The AA impression material has been marketed as substitutes for traditional alginate impression materials and has provided an additional choice of materials for multiple clinical uses. The AA impressions are PVS-based materials with medium-body consistency. Their manufacturers claim that they can be poured multiple times with consistent accuracy, are stable over time, and can be re-poured to produce multiple casts.
The present study evaluated the accuracy and dimensional stability of AA and MAS impression materials and ability of each of them to reproduce clinically acceptable multiple casts from single impression. All impressions were taken from a mandibular typodont hard model to simulate an impression procedure for clinical scenario of mandibular arch. Tjan and Whang have reported that the use of tray adhesive is crucial to maintain accuracy upon multiple impression pours. This study has maintained this protocol and used a perforated tray to allow multiple pours with accuracy for all study groups and samples.
In the current study, the horizontal (HAP and HCA) and vertical (V) dimensions of the stone casts made from AA were significantly different from those for the master cast (P < 0.001). However, the horizontal and vertical dimensions of the stone casts made from MAS impression material were significantly different from those for the master cast (P < 0.001), except in the first pour group, in which there were no significant differences (P < 0.05). In general, the third pour and fourth pour groups yielded the highest percent of deviations, while the first pour and second pour groups yielded the lowest percent of deviations for each of the horizontal and vertical dimensions. The first and second pour groups were more accurate than the third and fourth pour groups.
In the present study, the differences in the horizontal and vertical measurements on the stone casts generated by MAS impression material were significantly lower than those generated by first and second pours of AA impression material, except at HAP dimension of casts made from second pour in which no statistically significant difference exists. Interestingly, the differences in the horizontal and vertical measurements on the stone casts generated by MAS impression materials were significantly higher than those generated by third and fourth pours of AA impression material. The MAS impression material was more accurate than AA impression in the first and second pour, with the exception of the second pour at HAP dimension, but AA was more accurate in the third and fourth pour groups.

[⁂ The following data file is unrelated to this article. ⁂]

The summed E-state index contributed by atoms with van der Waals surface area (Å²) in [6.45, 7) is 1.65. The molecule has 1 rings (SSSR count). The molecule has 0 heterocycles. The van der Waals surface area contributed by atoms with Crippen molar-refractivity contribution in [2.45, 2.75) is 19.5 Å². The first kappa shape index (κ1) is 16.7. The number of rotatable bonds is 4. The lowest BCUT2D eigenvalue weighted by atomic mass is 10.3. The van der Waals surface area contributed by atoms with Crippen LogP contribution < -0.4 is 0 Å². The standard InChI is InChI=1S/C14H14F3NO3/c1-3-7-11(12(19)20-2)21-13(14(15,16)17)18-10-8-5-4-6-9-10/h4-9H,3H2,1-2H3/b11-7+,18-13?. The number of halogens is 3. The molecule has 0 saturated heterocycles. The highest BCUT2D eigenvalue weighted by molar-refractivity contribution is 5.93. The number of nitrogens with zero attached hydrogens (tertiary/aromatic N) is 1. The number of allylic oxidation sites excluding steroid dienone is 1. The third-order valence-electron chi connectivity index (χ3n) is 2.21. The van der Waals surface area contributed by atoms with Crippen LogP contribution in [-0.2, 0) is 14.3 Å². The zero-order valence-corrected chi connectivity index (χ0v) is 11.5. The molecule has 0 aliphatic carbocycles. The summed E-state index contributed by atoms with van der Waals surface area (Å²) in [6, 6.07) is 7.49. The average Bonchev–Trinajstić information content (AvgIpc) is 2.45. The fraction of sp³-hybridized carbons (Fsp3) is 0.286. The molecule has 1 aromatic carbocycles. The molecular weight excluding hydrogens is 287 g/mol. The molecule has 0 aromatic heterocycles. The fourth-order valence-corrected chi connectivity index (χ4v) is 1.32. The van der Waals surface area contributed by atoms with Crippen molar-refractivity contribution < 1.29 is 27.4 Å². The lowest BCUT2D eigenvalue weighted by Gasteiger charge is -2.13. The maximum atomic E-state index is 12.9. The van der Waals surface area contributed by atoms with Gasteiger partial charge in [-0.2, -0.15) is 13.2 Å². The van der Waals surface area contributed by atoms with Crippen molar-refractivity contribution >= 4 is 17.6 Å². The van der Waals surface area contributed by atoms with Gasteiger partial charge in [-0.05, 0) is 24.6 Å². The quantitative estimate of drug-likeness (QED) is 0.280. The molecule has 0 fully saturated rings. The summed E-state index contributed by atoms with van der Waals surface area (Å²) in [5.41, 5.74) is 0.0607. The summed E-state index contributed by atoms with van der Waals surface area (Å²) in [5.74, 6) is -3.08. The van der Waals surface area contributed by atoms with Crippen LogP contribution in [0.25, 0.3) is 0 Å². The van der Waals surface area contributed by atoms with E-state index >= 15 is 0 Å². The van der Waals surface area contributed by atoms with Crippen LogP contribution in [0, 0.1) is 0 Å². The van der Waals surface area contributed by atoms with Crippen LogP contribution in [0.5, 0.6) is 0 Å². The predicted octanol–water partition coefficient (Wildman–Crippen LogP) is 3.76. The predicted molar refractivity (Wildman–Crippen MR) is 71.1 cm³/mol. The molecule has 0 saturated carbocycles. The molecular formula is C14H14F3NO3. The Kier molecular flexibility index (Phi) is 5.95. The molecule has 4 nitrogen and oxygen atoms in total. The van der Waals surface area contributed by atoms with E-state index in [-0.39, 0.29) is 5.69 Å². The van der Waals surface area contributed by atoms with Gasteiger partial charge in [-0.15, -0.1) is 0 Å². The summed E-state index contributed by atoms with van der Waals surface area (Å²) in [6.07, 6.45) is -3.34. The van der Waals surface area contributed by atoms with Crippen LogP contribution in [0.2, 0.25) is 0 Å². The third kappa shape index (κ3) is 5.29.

This can be explained by the higher elastic recovery of AA material than MAS, which was subjected to high deformation during retrieval of the casts from the impression. When comparing the results of the horizontal and vertical dimensions of the first and second pours, it can be seen that the distortion started in the MAS impression after retrieval of the first cast from the impression and become more progressive in the third and fourth pours. The AA also has been subjected to distortion, but it was less than that for MAS, which makes that AA was more accurate than MAS after the second pour.
Studies evaluated the accuracy of different AA impression materials reported that these materials showed excellent dimensional stability with immediate or delayed pouring., In terms of accuracy, several studies reported that addition reaction of silicone had greater accuracy in comparison to alginate which concurs with the findings of the current study.,,
The results of the present study supported the findings of other studies. Tjan et al. evaluated the accuracy of MAS and reported that repeated pour did not affect the dimensional accuracy and stability of the impression made from these materials. Haralur et al. assessed the accuracy of multiple pour cast from putty reline technique (two steps): heavy–light body (1 step) and MAS impression material. The putty reline technique and heavy–light body techniques showed that the lowest percentage of deviation from a master model and monophase impression technique had the least dimensional accuracy. They found that all impression techniques including monophase showed a statistically significant difference in the dimension over the repeated four pours.
However, the result of the present study was not in agreement with the result of another study. Mehta et al. evaluated the dimensional accuracy of generated casts from additional silicone impressions after repeat pours. It was concluded that repeated pouring of the impressions at the five different times showed statistically insignificant effect on the accuracy of the generated casts.
Although statistical analyses were used to test significant differences between the study groups, an evidence-based cut-off limit should be considered to obtain clinically significant outcomes. Therefore, in a clinical situation, the ADA Specification No. 19 recommends a maximum allowable dimensional change for elastomeric impression materials to be 0.5% after 24 h and this was used as the standard in this study.,
The deviations in horizontal and vertical dimensions of the AA with first pour group were less than 0.5% and were clinically acceptable, but with second, third, and fourth pours groups, the deviations in the vertical dimension were not clinically acceptable [Table 2], [Table 3] and [Figure 2]. The deviations in horizontal and vertical dimensions of MAS with first and second pour groups were clinically acceptable (>0.5%), but with third pour group, the deviations in the vertical dimension were not clinically acceptable, and in the fourth pour group, the deviation in all dimensions were not clinically acceptable [Table 2], [Table 3] and [Figure 3]. However, according to Tjan et al., a dimensional deviation from the master model of approximately 50.0 μm was clinically acceptable and did not prevent the complete seating of the master casting.